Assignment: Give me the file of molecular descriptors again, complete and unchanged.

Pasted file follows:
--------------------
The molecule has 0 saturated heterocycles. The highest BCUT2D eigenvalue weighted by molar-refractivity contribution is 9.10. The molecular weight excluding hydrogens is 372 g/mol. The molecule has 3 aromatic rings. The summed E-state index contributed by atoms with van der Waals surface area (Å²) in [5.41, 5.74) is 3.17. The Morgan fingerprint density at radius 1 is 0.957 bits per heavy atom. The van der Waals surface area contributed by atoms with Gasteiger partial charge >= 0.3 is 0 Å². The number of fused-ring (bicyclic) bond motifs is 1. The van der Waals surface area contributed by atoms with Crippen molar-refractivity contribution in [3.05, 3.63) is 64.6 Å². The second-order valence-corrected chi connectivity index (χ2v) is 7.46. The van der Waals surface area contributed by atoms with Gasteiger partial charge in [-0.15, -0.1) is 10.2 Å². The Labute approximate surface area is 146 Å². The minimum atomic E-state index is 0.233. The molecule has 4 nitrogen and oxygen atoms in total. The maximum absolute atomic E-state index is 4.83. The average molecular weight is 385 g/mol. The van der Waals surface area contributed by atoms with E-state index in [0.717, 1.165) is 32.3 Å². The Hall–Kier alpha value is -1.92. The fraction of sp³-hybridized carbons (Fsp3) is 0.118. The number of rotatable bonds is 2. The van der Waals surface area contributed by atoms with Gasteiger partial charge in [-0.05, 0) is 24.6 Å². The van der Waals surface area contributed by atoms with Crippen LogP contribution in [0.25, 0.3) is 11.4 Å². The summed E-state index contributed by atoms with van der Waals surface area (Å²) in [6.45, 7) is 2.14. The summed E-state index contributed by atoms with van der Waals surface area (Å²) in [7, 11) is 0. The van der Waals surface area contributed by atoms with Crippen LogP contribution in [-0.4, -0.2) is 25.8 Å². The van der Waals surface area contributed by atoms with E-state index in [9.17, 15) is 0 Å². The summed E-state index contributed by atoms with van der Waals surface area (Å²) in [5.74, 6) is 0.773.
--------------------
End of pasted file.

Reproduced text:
The molecule has 0 saturated heterocycles. The highest BCUT2D eigenvalue weighted by molar-refractivity contribution is 9.10. The molecular weight excluding hydrogens is 372 g/mol. The molecule has 3 aromatic rings. The summed E-state index contributed by atoms with van der Waals surface area (Å²) in [5.41, 5.74) is 3.17. The Morgan fingerprint density at radius 1 is 0.957 bits per heavy atom. The van der Waals surface area contributed by atoms with Gasteiger partial charge >= 0.3 is 0 Å². The number of fused-ring (bicyclic) bond motifs is 1. The van der Waals surface area contributed by atoms with Crippen molar-refractivity contribution in [3.05, 3.63) is 64.6 Å². The second-order valence-corrected chi connectivity index (χ2v) is 7.46. The van der Waals surface area contributed by atoms with Gasteiger partial charge in [-0.15, -0.1) is 10.2 Å². The Labute approximate surface area is 146 Å². The minimum atomic E-state index is 0.233. The molecule has 4 nitrogen and oxygen atoms in total. The maximum absolute atomic E-state index is 4.83. The average molecular weight is 385 g/mol. The van der Waals surface area contributed by atoms with E-state index in [0.717, 1.165) is 32.3 Å². The Hall–Kier alpha value is -1.92. The fraction of sp³-hybridized carbons (Fsp3) is 0.118. The number of rotatable bonds is 2. The van der Waals surface area contributed by atoms with Gasteiger partial charge in [-0.05, 0) is 24.6 Å². The van der Waals surface area contributed by atoms with Crippen LogP contribution in [0.25, 0.3) is 11.4 Å². The summed E-state index contributed by atoms with van der Waals surface area (Å²) in [6.45, 7) is 2.14. The summed E-state index contributed by atoms with van der Waals surface area (Å²) in [7, 11) is 0. The van der Waals surface area contributed by atoms with Crippen LogP contribution in [-0.4, -0.2) is 25.8 Å². The van der Waals surface area contributed by atoms with E-state index in [9.17, 15) is 0 Å². The summed E-state index contributed by atoms with van der Waals surface area (Å²) in [5.74, 6) is 0.773.